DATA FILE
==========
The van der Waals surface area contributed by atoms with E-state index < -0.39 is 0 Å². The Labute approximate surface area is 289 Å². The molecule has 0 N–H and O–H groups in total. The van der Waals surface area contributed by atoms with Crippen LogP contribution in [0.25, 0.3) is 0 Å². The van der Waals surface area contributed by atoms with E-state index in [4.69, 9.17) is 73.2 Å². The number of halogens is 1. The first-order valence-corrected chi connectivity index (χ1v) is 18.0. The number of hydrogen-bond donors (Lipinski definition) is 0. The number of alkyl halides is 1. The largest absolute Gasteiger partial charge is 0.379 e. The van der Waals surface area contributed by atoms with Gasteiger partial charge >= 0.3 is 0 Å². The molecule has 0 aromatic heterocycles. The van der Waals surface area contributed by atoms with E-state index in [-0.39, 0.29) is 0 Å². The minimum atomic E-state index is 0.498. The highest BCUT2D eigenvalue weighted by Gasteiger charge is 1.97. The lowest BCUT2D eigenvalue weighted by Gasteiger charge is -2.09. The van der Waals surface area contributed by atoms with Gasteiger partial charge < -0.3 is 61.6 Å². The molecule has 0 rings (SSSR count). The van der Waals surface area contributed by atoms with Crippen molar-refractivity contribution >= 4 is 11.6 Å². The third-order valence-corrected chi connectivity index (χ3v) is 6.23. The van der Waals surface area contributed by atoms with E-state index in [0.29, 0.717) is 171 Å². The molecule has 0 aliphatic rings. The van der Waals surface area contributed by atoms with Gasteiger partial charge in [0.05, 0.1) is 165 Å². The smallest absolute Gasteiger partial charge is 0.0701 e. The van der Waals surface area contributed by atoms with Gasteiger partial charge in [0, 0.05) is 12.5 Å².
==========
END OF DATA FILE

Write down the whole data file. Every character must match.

The van der Waals surface area contributed by atoms with E-state index < -0.39 is 0 Å². The Labute approximate surface area is 289 Å². The molecule has 0 N–H and O–H groups in total. The van der Waals surface area contributed by atoms with Crippen LogP contribution in [0.25, 0.3) is 0 Å². The van der Waals surface area contributed by atoms with E-state index in [4.69, 9.17) is 73.2 Å². The number of halogens is 1. The first-order valence-corrected chi connectivity index (χ1v) is 18.0. The number of hydrogen-bond donors (Lipinski definition) is 0. The number of alkyl halides is 1. The largest absolute Gasteiger partial charge is 0.379 e. The van der Waals surface area contributed by atoms with Gasteiger partial charge >= 0.3 is 0 Å². The molecule has 0 aromatic heterocycles. The van der Waals surface area contributed by atoms with E-state index in [-0.39, 0.29) is 0 Å². The minimum atomic E-state index is 0.498. The highest BCUT2D eigenvalue weighted by Gasteiger charge is 1.97. The lowest BCUT2D eigenvalue weighted by Gasteiger charge is -2.09. The van der Waals surface area contributed by atoms with Gasteiger partial charge < -0.3 is 61.6 Å². The molecule has 0 rings (SSSR count). The van der Waals surface area contributed by atoms with Crippen molar-refractivity contribution >= 4 is 11.6 Å². The third-order valence-corrected chi connectivity index (χ3v) is 6.23. The van der Waals surface area contributed by atoms with E-state index in [0.29, 0.717) is 171 Å². The molecule has 0 aliphatic rings. The van der Waals surface area contributed by atoms with Gasteiger partial charge in [0.05, 0.1) is 165 Å². The smallest absolute Gasteiger partial charge is 0.0701 e. The van der Waals surface area contributed by atoms with Gasteiger partial charge in [0, 0.05) is 12.5 Å².